What kind of investments are student loans?

The sky-high cost of college tuition is causing more and more Americans to view student loans as a lousy investment, according to a new report.

Research firm Mintel's new report on Educational Lending found that only 20 percent of respondents see student loans as a good investment. This is down from 54 percent just two years ago.

This is not surprising, given the rising cost of student loans. Mintel found that, while 79 percent of 2012 respondents had monthly payments of $300 or less, by 2014 only 50 percent did. Five percent of respondents had monthly payments or $1,000 or more.

However, people do seem to be finding it easier to pay back the loans, despite the higher cost. In Mintel’s 2012 survey, a full 65 percent of respondents said they were finding it a hardship to pay back their loans; by 2014 that number was down to just 42 percent. The improving U.S. economy might have something to do with this.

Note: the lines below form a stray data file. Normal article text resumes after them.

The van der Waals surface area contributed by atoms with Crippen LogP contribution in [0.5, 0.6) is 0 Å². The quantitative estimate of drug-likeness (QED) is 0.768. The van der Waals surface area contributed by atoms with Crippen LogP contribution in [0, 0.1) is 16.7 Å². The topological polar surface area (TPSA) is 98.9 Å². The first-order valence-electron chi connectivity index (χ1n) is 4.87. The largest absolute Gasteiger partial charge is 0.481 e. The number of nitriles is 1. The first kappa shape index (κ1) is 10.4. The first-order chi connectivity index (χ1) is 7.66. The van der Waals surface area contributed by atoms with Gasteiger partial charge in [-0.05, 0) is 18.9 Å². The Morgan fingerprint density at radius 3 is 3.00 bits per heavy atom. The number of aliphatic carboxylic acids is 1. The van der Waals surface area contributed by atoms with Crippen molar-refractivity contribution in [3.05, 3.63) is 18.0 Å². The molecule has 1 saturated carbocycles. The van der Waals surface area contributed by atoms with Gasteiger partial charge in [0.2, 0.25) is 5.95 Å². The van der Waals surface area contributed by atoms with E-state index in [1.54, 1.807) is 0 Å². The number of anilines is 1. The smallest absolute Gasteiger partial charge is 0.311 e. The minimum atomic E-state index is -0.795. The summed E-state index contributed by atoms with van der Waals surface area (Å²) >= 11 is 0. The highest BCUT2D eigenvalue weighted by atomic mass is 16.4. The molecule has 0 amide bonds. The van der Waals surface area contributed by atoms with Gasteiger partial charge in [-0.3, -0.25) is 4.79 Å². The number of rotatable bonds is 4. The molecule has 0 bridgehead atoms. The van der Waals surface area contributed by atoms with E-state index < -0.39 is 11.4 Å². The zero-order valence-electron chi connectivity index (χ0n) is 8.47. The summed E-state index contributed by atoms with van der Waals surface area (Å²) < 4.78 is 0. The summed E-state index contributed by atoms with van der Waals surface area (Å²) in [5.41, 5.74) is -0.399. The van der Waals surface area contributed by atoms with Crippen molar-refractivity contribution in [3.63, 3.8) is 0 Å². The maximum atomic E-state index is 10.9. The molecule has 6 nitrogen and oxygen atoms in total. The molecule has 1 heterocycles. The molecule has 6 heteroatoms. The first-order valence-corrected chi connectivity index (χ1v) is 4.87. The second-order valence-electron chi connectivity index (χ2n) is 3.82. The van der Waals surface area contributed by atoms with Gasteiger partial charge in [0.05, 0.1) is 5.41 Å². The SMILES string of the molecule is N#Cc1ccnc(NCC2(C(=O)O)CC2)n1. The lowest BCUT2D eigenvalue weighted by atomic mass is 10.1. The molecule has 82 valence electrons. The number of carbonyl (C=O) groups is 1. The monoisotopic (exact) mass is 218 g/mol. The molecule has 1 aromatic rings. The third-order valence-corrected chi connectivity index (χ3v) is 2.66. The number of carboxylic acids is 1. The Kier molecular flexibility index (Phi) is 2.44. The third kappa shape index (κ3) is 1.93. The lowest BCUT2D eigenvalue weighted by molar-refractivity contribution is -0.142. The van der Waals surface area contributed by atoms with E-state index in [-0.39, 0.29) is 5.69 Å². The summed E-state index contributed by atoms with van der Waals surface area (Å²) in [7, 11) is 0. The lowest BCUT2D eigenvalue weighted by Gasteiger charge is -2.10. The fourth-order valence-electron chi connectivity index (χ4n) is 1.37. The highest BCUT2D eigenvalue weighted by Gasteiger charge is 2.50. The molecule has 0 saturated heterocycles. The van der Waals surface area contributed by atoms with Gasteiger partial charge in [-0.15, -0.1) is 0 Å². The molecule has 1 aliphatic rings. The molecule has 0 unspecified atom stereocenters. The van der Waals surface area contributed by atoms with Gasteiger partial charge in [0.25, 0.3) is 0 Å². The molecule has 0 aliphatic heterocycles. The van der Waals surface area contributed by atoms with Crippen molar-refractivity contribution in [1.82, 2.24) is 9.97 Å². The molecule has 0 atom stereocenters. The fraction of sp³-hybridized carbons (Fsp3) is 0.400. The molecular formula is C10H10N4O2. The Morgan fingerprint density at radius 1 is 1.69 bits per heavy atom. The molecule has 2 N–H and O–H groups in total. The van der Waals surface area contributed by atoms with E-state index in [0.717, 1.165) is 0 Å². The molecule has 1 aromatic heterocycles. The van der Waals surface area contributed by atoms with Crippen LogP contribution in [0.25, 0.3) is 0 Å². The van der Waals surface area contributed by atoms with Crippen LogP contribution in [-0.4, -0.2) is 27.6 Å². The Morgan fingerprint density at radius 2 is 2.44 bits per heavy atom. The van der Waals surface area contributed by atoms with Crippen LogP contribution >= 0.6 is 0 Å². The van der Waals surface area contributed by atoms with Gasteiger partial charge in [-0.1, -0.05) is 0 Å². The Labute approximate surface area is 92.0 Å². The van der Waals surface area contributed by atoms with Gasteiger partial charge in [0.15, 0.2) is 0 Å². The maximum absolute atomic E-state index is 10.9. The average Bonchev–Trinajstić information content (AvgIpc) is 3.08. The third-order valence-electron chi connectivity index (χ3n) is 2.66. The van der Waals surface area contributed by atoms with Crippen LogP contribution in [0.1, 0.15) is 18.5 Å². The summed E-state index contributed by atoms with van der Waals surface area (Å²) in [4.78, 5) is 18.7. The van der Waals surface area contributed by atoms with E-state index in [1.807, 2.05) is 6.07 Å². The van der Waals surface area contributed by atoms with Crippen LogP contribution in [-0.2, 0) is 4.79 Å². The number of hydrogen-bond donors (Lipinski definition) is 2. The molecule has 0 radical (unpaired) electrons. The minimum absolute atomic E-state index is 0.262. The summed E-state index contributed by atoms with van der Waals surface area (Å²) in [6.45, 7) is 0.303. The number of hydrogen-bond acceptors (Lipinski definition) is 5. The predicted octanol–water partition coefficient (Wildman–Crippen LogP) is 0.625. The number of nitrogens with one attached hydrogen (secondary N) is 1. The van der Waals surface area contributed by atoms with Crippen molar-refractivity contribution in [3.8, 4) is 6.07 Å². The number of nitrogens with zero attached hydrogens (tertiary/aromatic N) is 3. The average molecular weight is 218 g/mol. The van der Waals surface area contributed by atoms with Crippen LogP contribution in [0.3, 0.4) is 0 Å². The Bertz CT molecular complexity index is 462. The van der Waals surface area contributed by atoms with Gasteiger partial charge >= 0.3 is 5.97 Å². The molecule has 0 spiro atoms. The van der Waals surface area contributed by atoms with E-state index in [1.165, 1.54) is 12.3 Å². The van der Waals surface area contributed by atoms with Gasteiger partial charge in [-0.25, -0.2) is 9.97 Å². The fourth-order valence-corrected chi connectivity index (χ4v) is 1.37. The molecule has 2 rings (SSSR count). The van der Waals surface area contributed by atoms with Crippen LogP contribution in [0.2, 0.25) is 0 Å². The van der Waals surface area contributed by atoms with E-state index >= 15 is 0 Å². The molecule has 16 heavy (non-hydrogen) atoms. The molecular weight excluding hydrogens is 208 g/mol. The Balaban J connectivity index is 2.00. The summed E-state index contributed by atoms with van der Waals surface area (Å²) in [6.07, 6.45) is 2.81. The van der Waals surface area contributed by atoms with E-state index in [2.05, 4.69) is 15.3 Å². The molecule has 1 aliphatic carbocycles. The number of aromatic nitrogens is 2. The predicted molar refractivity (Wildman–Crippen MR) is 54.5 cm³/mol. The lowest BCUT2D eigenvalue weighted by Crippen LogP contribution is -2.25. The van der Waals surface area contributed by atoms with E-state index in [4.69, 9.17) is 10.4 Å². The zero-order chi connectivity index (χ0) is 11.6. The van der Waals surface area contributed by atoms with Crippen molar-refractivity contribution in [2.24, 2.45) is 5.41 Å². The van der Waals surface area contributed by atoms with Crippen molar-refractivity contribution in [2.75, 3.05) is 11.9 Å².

Mintel also found that the cost of college is increasing at its slowest pace in decades. The increase in published in-state tuition and fees at four-year public institutions slowed from 8.5 percent in 2012, to 4.5 percent in 2012-13 — and to just 2.9 percent in 2013-14. Mintel said this was the lowest rate of increase in 30 years.

This might be the bursting of the “college tuition bubble” of recent years, which produced double-digit annual increases in the cost of attending college. If so, it will come as a welcome relief for the millions of Americans who must pay those bills for years after they graduate.

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